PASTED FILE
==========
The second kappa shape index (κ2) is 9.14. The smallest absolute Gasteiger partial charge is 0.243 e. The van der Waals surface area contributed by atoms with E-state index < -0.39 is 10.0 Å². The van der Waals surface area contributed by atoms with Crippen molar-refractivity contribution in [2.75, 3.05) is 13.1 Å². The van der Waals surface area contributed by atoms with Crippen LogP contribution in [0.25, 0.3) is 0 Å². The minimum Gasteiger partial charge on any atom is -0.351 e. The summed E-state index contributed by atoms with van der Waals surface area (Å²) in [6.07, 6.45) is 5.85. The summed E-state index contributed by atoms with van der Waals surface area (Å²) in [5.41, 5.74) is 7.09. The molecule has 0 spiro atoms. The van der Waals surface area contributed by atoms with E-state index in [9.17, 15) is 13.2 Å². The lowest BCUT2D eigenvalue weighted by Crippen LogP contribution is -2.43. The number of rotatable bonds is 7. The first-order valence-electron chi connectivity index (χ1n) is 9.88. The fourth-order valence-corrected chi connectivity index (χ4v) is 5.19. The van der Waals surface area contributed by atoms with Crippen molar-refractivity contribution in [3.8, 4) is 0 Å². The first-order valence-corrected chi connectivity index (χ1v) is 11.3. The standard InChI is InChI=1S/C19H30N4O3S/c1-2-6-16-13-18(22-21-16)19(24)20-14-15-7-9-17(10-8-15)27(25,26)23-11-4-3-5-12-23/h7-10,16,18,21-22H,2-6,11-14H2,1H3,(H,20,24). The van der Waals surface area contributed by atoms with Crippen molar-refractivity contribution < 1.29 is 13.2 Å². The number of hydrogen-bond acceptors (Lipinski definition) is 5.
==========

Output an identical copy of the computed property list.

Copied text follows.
The second kappa shape index (κ2) is 9.14. The smallest absolute Gasteiger partial charge is 0.243 e. The van der Waals surface area contributed by atoms with E-state index < -0.39 is 10.0 Å². The van der Waals surface area contributed by atoms with Crippen molar-refractivity contribution in [2.75, 3.05) is 13.1 Å². The van der Waals surface area contributed by atoms with Crippen LogP contribution in [0.25, 0.3) is 0 Å². The minimum Gasteiger partial charge on any atom is -0.351 e. The summed E-state index contributed by atoms with van der Waals surface area (Å²) in [6.07, 6.45) is 5.85. The summed E-state index contributed by atoms with van der Waals surface area (Å²) in [5.41, 5.74) is 7.09. The molecule has 0 spiro atoms. The van der Waals surface area contributed by atoms with E-state index in [9.17, 15) is 13.2 Å². The lowest BCUT2D eigenvalue weighted by Crippen LogP contribution is -2.43. The number of rotatable bonds is 7. The first-order valence-electron chi connectivity index (χ1n) is 9.88. The fourth-order valence-corrected chi connectivity index (χ4v) is 5.19. The van der Waals surface area contributed by atoms with Crippen molar-refractivity contribution in [3.8, 4) is 0 Å². The first-order valence-corrected chi connectivity index (χ1v) is 11.3. The standard InChI is InChI=1S/C19H30N4O3S/c1-2-6-16-13-18(22-21-16)19(24)20-14-15-7-9-17(10-8-15)27(25,26)23-11-4-3-5-12-23/h7-10,16,18,21-22H,2-6,11-14H2,1H3,(H,20,24). The van der Waals surface area contributed by atoms with Crippen molar-refractivity contribution < 1.29 is 13.2 Å². The number of hydrogen-bond acceptors (Lipinski definition) is 5.